The Punch and Judy Dean Show
Diane Sawyer’s interview with Howard Dean and his wife last week was a textbook case of everything that is wrong with television coverage of politics. It reduced his campaign to the banal level of mere personality and perceived missteps, replacing issues with image -- it was a frame-up.
Out of the 96 questions that Sawyer asked, 90 were about personality and temperament and only six were even vaguely about issues; virtually all 96 were hostile and negative. Thirty-six were about Dean’s supposedly out-of-control Iowa concession speech, his alleged bad temper and the loss of momentum of his campaign. (“So did you lose your temper at [your son’s] hockey game?”) The 10-second yell in his Iowa concession speech was replayed three times during the interview, along with riffs by David Letterman and Jay Leno. (“How does it feel, to be the object of all these jokes?”)
Twenty questions were about Judy Dean’s absence from the campaign, which appeared to fault her for failing to stand by her man while at the same time criticizing the couple’s decision to be interviewed together. (“Is it because it’s a troubled time and -- and the juggernaut has hit some pothole?”) Twenty-one questions were about their family life, which all had a decidedly negative cast. (“Religion, first of all, ever a problem? Jewish? Christian?”) All the questions to Judy Dean had a shockingly sexist subtext, about her clothes and hair and whether or not she was ready for the prime-time spotlight. She was made to seem like an un-American weirdo for failing to watch her husband on TV, for failing to have cable and for receiving rhododendron plants for her birthday. (“Not exactly romantic ... ")
Throughout, the questions assumed that negative stereotypes about Dean were simple truths rather than debatable opinions. “How often does he lose his temper around you?” Sawyer asked Judy Dean at one point.
Even the paltry number of supposedly issue-related questions were really about style rather than substance. Sawyer asked four tax questions -- actually the last three were hectoring restatements of the initial question -- focusing on whether Dean had caved in to critics by changing his call for the repeal of Bush’s tax cuts to a call for tax reform. But there were no questions about whether or not it was sound policy.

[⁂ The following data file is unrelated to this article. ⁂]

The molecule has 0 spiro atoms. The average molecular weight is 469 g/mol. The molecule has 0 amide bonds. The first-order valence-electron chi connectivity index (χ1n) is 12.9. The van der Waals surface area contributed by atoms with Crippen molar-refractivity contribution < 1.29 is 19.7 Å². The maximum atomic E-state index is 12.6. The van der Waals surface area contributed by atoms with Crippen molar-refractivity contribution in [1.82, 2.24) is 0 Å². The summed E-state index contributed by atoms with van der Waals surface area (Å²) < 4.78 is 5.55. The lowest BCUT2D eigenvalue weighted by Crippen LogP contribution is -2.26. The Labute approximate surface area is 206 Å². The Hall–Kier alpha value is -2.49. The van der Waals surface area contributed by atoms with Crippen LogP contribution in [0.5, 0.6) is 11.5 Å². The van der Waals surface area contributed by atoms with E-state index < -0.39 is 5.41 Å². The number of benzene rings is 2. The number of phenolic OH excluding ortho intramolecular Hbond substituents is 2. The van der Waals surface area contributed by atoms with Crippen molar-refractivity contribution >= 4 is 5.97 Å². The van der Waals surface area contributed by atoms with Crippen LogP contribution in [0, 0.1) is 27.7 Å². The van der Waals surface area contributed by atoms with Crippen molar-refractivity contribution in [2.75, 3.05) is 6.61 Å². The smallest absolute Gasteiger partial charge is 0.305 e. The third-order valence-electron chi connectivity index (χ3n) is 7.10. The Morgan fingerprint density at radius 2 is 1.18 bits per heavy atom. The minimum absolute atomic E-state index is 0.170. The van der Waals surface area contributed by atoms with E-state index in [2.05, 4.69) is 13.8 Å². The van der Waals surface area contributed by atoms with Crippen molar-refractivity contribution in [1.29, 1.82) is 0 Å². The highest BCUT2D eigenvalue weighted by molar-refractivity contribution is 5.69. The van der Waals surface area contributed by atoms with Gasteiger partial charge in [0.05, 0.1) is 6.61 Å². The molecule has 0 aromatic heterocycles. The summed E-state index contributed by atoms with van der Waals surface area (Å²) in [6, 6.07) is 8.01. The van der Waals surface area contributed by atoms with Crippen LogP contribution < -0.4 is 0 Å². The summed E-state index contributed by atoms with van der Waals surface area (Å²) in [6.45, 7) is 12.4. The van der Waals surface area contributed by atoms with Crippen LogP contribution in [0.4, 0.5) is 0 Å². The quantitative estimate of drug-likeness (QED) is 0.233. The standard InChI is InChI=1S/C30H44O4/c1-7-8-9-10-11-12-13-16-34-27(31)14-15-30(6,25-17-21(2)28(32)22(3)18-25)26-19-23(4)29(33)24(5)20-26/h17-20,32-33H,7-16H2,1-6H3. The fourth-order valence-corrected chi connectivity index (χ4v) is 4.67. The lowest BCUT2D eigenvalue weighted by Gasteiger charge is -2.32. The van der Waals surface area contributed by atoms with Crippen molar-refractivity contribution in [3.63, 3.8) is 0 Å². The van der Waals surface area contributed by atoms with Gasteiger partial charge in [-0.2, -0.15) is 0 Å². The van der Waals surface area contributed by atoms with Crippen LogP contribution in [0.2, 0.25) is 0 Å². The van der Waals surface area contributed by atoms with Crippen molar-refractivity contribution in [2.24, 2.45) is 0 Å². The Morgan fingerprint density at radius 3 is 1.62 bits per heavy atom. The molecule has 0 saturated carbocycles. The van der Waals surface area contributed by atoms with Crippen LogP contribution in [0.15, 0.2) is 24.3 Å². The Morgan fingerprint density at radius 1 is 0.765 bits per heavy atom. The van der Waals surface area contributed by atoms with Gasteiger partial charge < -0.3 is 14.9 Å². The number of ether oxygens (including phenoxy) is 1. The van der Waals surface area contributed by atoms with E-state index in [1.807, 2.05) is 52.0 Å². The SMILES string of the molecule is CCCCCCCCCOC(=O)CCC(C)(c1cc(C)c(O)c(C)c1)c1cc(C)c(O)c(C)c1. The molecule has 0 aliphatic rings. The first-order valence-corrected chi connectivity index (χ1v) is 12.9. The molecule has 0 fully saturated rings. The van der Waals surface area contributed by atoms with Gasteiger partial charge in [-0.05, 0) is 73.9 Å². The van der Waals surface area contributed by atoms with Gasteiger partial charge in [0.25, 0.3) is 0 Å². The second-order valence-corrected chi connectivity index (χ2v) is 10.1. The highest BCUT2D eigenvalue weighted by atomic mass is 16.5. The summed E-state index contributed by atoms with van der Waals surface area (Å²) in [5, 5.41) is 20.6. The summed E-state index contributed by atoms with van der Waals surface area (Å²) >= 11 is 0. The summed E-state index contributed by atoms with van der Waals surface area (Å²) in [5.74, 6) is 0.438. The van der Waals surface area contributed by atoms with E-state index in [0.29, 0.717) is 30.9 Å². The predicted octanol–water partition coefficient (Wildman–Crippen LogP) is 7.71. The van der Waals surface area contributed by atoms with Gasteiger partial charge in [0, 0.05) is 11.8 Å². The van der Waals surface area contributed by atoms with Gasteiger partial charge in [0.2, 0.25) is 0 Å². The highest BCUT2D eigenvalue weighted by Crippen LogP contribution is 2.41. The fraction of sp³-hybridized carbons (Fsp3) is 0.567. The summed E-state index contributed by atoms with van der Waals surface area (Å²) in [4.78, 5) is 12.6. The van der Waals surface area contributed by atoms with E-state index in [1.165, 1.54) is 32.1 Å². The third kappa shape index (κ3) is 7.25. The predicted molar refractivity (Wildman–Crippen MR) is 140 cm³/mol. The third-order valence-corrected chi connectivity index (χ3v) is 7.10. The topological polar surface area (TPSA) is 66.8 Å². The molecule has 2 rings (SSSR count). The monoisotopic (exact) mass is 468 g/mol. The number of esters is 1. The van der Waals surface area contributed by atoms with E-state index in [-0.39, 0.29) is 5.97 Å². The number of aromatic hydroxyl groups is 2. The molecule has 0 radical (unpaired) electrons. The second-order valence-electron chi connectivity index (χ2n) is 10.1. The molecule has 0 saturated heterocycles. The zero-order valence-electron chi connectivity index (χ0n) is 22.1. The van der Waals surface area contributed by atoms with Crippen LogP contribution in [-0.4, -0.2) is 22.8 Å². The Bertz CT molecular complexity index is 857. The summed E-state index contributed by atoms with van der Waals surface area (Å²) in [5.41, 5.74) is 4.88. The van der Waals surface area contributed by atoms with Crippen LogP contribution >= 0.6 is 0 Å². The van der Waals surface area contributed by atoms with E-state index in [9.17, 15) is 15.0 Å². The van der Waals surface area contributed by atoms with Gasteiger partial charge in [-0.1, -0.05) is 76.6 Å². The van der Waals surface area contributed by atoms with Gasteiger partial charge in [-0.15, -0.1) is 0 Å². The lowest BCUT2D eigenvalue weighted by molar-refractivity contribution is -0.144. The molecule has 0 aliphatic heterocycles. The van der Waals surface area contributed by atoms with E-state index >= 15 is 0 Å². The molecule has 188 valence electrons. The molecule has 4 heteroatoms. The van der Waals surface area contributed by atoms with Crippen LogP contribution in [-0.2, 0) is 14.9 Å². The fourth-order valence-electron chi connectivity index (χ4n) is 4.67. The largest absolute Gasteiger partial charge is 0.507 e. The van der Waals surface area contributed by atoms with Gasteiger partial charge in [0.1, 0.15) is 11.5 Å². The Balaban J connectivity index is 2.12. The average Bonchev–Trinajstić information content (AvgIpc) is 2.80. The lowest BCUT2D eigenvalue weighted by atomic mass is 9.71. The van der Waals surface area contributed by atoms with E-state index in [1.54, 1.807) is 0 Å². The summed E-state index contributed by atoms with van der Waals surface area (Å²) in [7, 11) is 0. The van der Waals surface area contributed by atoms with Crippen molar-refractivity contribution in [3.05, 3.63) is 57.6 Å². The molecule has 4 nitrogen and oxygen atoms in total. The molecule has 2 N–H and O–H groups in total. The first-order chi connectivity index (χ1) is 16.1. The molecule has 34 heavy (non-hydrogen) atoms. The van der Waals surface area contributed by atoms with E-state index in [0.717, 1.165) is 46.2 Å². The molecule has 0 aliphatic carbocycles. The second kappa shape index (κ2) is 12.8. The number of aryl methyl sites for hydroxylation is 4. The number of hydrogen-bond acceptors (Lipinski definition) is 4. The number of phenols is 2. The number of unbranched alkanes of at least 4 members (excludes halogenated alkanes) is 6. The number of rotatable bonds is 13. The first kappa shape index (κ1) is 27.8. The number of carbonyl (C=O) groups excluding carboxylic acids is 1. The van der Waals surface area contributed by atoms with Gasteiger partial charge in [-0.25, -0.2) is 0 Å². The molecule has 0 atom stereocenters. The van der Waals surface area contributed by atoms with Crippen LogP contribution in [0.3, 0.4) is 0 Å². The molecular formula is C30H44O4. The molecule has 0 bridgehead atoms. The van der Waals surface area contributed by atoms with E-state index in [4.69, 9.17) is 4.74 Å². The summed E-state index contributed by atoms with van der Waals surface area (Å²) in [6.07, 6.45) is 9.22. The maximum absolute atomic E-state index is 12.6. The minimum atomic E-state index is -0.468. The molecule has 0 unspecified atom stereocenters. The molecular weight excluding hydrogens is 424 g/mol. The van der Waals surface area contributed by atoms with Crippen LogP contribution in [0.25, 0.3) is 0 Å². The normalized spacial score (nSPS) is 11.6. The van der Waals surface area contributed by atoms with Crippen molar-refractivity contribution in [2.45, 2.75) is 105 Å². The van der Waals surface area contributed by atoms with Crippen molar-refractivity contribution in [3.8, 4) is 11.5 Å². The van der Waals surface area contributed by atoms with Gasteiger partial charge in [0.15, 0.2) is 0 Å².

There was one foreign policy question, asked twice, about Dean’s supposed gaffe in saying that the U.S. was not substantially safer after the capture of Saddam Hussein. (“So you’re saying it might in fact have been better, even if he was still in power today?”) Yet Dean had not said that Iraq was better off under Hussein; he had only questioned whether the U.S. was safer as a result of our invasion of Iraq.
When Dean tried to move the discussion to matters of substance, Sawyer inevitably pushed it back to negative fluff. (“I just want to make sure that I come back on a couple of things -- one thing, you said that -- that you decided that you’ve got to be yourself. That you’ve got to return to being what you really are.... What were you that was not who you really were?”)
Dean’s natural response should have been, at some point, to have cut Sawyer off: “Excuse me, I’m tired of answering these superficial questions. Can’t we talk about issues that matter to the American people?” Had he done so, however, it would have appeared to confirm the rap on him as a hothead. So the Deans were forced into the frame supplied by Sawyer -- a father who gets excited at his son’s hockey game can’t be trusted; a woman doctor who doesn’t watch much TV isn’t really a normal American.
Sadly, elections can turn on these kinds of characterizations. During the 2000 campaign, voters’ views of Al Gore’s honesty dropped notably after the moderator in one of the presidential debates questioned his veracity. But what was especially interesting was that studies showed that the effect was discernible not among people who had watched the debate but among those who had not. This suggests -- as Kathleen Hall Jamieson and Paul Waldman of the Annenberg School for Communication wrote in their book, “The Press Effect” -- that Gore’s reputation was damaged by the subsequent coverage, not by the debate itself. According to Jamieson and Waldman, their studies showed that the effect was limited, but, as they wrote, “in an election as close as 2000, such effects can play a role in determining the winner.”